Shadow-Reading Effect on Reading Comprehension: Actualization of Interactive Reading Comprehension: (A Vygotskyan View!)

  •  Elahe Sadeghi    
  •  Akbar Afghari    
  •  Gholam-Reza Zarei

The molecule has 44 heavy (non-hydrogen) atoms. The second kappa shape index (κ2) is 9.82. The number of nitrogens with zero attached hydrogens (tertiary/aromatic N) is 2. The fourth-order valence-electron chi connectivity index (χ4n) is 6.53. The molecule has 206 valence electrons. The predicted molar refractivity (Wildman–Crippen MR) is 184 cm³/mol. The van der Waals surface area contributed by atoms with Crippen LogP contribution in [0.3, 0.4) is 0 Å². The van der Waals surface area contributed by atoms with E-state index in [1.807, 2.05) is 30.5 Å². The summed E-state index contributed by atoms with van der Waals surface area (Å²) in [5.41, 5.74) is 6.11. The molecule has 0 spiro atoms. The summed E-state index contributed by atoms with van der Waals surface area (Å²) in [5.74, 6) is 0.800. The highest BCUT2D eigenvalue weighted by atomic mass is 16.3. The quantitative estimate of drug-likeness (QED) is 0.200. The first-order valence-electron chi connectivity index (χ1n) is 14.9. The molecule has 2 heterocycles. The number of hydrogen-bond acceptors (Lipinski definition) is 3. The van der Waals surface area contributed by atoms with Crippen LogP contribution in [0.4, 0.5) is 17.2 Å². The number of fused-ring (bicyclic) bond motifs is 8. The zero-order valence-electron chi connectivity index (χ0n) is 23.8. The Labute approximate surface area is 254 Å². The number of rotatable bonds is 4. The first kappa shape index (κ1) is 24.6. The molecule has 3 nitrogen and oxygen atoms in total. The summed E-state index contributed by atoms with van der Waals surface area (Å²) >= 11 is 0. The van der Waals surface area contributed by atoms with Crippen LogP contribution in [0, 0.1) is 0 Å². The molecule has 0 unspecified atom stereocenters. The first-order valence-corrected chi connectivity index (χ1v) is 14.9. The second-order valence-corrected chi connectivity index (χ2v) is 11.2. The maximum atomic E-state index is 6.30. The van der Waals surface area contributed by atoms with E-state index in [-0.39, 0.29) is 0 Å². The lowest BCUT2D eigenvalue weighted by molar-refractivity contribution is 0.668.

Reading comprehension has been the main concern for second language learners and researchers. Today with rising interests towards Vygotskyan Sociocultural Theory (SCT), attempts have been made to insert Vygotskyan approach into Foreign/Second Language classrooms emphasizing the role of scaffolding and meaningful interactions to promote learners’ comprehension. Having this on mind, the current study used shadow-reading as a means of meaning internalization to see if it affects on reading comprehension. To this end, 52 junior EFL learners from two universities were randomly assigned to experimental and control groups. A pretest of reading comprehension including 4 reading passages with 20 Multiple Choice items was administered to the learners to see if they were at the similar level of reading comprehension. During 10 sessions, the learners were provided with shadow-reading strategy in which they were required to listen and repeat the passage in a well-disciplined imitative task and, then summarize what they had comprehended from the text. A reading comprehension post test was also administered at the end of the semester after 10 sessions of conducting shadowing. The data of the first and the last sessions was analysed. The findings of the study showed that shadow-reading has significantly influenced learners’ comprehension. The results also lent support to Vygotskyan theory in that using shadowing as a means of meaningful imitation and interaction facilitates comprehension among learners. The results also shed light on the way through which instructors try to promote learners’ comprehension. It seems that shadow reading due to its sociocultural traits can be used as an appropriate means of promoting reading comprehension all over the world.

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